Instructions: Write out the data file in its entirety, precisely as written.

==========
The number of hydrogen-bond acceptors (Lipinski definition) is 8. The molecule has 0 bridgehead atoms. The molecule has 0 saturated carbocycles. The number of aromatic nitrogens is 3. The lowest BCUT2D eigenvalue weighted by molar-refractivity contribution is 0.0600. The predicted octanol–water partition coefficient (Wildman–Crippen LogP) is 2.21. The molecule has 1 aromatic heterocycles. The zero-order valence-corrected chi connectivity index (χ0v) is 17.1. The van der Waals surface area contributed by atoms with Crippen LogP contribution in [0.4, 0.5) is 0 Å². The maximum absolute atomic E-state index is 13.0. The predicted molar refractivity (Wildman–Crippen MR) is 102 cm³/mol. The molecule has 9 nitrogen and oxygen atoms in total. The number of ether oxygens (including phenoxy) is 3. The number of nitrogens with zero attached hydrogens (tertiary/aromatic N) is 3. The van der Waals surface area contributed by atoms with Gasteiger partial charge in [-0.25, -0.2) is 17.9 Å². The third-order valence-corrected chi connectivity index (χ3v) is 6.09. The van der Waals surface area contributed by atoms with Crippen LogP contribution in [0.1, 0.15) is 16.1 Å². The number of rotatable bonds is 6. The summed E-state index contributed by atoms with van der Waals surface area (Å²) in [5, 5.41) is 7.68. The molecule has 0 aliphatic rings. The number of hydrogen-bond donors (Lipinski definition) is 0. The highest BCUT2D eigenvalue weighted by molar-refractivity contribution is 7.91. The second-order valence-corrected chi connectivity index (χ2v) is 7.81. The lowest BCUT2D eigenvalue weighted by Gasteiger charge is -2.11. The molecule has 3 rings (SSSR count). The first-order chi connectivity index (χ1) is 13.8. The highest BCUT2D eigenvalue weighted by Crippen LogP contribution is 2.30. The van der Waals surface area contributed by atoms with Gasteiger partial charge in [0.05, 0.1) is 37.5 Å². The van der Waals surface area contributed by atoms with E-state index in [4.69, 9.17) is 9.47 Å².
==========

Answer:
The number of hydrogen-bond acceptors (Lipinski definition) is 8. The molecule has 0 bridgehead atoms. The molecule has 0 saturated carbocycles. The number of aromatic nitrogens is 3. The lowest BCUT2D eigenvalue weighted by molar-refractivity contribution is 0.0600. The predicted octanol–water partition coefficient (Wildman–Crippen LogP) is 2.21. The molecule has 1 aromatic heterocycles. The zero-order valence-corrected chi connectivity index (χ0v) is 17.1. The van der Waals surface area contributed by atoms with Crippen LogP contribution in [0.4, 0.5) is 0 Å². The maximum absolute atomic E-state index is 13.0. The predicted molar refractivity (Wildman–Crippen MR) is 102 cm³/mol. The molecule has 9 nitrogen and oxygen atoms in total. The number of ether oxygens (including phenoxy) is 3. The number of nitrogens with zero attached hydrogens (tertiary/aromatic N) is 3. The van der Waals surface area contributed by atoms with Gasteiger partial charge in [-0.25, -0.2) is 17.9 Å². The third-order valence-corrected chi connectivity index (χ3v) is 6.09. The van der Waals surface area contributed by atoms with Crippen LogP contribution in [0.1, 0.15) is 16.1 Å². The number of rotatable bonds is 6. The summed E-state index contributed by atoms with van der Waals surface area (Å²) in [5, 5.41) is 7.68. The molecule has 0 aliphatic rings. The number of hydrogen-bond donors (Lipinski definition) is 0. The highest BCUT2D eigenvalue weighted by molar-refractivity contribution is 7.91. The second-order valence-corrected chi connectivity index (χ2v) is 7.81. The lowest BCUT2D eigenvalue weighted by Gasteiger charge is -2.11. The molecule has 3 rings (SSSR count). The first-order chi connectivity index (χ1) is 13.8. The highest BCUT2D eigenvalue weighted by Crippen LogP contribution is 2.30. The van der Waals surface area contributed by atoms with Gasteiger partial charge in [0.05, 0.1) is 37.5 Å². The van der Waals surface area contributed by atoms with E-state index in [4.69, 9.17) is 9.47 Å².